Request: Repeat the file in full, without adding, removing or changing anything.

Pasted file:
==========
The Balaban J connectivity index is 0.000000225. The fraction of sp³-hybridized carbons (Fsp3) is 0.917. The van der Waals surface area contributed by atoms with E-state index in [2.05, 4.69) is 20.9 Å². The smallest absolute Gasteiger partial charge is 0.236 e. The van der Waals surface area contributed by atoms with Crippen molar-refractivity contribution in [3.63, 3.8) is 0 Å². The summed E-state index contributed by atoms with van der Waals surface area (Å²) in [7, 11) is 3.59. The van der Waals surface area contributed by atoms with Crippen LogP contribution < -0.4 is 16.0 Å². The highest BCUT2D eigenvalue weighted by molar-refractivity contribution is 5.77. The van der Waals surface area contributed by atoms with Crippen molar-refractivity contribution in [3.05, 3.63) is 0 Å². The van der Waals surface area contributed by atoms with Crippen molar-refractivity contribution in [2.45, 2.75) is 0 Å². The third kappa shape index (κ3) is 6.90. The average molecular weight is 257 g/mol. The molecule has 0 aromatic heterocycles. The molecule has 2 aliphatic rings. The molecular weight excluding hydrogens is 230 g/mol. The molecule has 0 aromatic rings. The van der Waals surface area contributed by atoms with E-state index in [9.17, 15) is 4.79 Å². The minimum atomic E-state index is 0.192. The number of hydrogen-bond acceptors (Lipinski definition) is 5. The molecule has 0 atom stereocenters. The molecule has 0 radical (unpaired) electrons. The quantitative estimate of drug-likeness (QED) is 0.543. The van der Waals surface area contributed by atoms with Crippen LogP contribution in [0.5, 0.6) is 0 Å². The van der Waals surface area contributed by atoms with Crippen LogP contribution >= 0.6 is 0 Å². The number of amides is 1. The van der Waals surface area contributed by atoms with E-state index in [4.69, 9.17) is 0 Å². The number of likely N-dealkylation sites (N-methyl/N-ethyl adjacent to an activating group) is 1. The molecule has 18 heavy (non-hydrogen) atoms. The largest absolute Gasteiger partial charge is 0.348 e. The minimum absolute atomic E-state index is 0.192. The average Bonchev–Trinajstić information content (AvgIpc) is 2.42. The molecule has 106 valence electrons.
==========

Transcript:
The Balaban J connectivity index is 0.000000225. The fraction of sp³-hybridized carbons (Fsp3) is 0.917. The van der Waals surface area contributed by atoms with E-state index in [2.05, 4.69) is 20.9 Å². The smallest absolute Gasteiger partial charge is 0.236 e. The van der Waals surface area contributed by atoms with Crippen molar-refractivity contribution in [3.63, 3.8) is 0 Å². The summed E-state index contributed by atoms with van der Waals surface area (Å²) in [7, 11) is 3.59. The van der Waals surface area contributed by atoms with Crippen LogP contribution < -0.4 is 16.0 Å². The highest BCUT2D eigenvalue weighted by molar-refractivity contribution is 5.77. The van der Waals surface area contributed by atoms with Crippen molar-refractivity contribution in [3.05, 3.63) is 0 Å². The van der Waals surface area contributed by atoms with Crippen molar-refractivity contribution in [2.45, 2.75) is 0 Å². The third kappa shape index (κ3) is 6.90. The average molecular weight is 257 g/mol. The molecule has 0 aromatic heterocycles. The molecule has 2 aliphatic rings. The molecular weight excluding hydrogens is 230 g/mol. The molecule has 0 aromatic rings. The van der Waals surface area contributed by atoms with E-state index in [9.17, 15) is 4.79 Å². The minimum atomic E-state index is 0.192. The number of hydrogen-bond acceptors (Lipinski definition) is 5. The molecule has 0 atom stereocenters. The molecule has 0 radical (unpaired) electrons. The quantitative estimate of drug-likeness (QED) is 0.543. The van der Waals surface area contributed by atoms with Crippen LogP contribution in [0.5, 0.6) is 0 Å². The van der Waals surface area contributed by atoms with Crippen LogP contribution >= 0.6 is 0 Å². The number of amides is 1. The van der Waals surface area contributed by atoms with E-state index in [4.69, 9.17) is 0 Å². The number of likely N-dealkylation sites (N-methyl/N-ethyl adjacent to an activating group) is 1. The molecule has 18 heavy (non-hydrogen) atoms. The largest absolute Gasteiger partial charge is 0.348 e. The minimum absolute atomic E-state index is 0.192. The average Bonchev–Trinajstić information content (AvgIpc) is 2.42. The molecule has 106 valence electrons.